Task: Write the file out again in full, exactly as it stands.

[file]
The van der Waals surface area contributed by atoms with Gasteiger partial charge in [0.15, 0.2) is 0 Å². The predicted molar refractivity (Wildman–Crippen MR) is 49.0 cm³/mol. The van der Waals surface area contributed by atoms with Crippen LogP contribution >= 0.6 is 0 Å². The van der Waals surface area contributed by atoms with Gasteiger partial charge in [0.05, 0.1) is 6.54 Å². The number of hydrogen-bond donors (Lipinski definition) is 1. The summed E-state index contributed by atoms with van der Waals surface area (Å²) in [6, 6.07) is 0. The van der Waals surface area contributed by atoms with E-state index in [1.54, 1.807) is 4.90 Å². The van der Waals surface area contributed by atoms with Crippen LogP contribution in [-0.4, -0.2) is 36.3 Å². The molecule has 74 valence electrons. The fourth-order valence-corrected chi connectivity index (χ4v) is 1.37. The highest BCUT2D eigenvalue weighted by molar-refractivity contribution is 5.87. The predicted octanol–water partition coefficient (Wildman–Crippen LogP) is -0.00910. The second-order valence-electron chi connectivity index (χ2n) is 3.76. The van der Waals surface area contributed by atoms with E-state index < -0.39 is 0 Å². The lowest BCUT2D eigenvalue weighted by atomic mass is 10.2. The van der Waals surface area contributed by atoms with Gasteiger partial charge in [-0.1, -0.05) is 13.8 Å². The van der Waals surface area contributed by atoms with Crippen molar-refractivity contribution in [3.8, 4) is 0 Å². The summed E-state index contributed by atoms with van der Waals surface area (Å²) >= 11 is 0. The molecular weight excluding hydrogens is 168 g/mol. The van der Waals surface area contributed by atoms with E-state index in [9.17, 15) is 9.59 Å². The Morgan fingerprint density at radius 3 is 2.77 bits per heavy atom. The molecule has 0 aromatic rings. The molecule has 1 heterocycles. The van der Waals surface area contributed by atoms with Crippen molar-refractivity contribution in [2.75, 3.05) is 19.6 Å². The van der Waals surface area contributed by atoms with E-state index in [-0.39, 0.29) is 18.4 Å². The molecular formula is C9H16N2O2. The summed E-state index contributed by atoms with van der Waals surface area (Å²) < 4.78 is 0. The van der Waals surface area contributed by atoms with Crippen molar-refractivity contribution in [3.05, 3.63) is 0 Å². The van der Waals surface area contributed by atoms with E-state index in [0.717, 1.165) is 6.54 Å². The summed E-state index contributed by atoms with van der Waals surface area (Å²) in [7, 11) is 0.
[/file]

The van der Waals surface area contributed by atoms with Gasteiger partial charge in [0.15, 0.2) is 0 Å². The predicted molar refractivity (Wildman–Crippen MR) is 49.0 cm³/mol. The van der Waals surface area contributed by atoms with Crippen LogP contribution >= 0.6 is 0 Å². The van der Waals surface area contributed by atoms with Gasteiger partial charge in [0.05, 0.1) is 6.54 Å². The number of hydrogen-bond donors (Lipinski definition) is 1. The summed E-state index contributed by atoms with van der Waals surface area (Å²) in [6, 6.07) is 0. The van der Waals surface area contributed by atoms with E-state index in [1.54, 1.807) is 4.90 Å². The van der Waals surface area contributed by atoms with Crippen LogP contribution in [-0.4, -0.2) is 36.3 Å². The molecule has 74 valence electrons. The fourth-order valence-corrected chi connectivity index (χ4v) is 1.37. The highest BCUT2D eigenvalue weighted by molar-refractivity contribution is 5.87. The predicted octanol–water partition coefficient (Wildman–Crippen LogP) is -0.00910. The second-order valence-electron chi connectivity index (χ2n) is 3.76. The van der Waals surface area contributed by atoms with E-state index < -0.39 is 0 Å². The lowest BCUT2D eigenvalue weighted by atomic mass is 10.2. The van der Waals surface area contributed by atoms with Gasteiger partial charge in [-0.1, -0.05) is 13.8 Å². The van der Waals surface area contributed by atoms with Crippen molar-refractivity contribution in [3.8, 4) is 0 Å². The summed E-state index contributed by atoms with van der Waals surface area (Å²) >= 11 is 0. The molecular weight excluding hydrogens is 168 g/mol. The van der Waals surface area contributed by atoms with E-state index in [9.17, 15) is 9.59 Å². The Morgan fingerprint density at radius 3 is 2.77 bits per heavy atom. The molecule has 0 aromatic rings. The molecule has 1 heterocycles. The van der Waals surface area contributed by atoms with Crippen molar-refractivity contribution in [2.75, 3.05) is 19.6 Å². The van der Waals surface area contributed by atoms with E-state index in [-0.39, 0.29) is 18.4 Å². The molecular formula is C9H16N2O2. The summed E-state index contributed by atoms with van der Waals surface area (Å²) < 4.78 is 0. The van der Waals surface area contributed by atoms with Crippen molar-refractivity contribution in [3.05, 3.63) is 0 Å². The van der Waals surface area contributed by atoms with E-state index in [0.717, 1.165) is 6.54 Å². The summed E-state index contributed by atoms with van der Waals surface area (Å²) in [7, 11) is 0.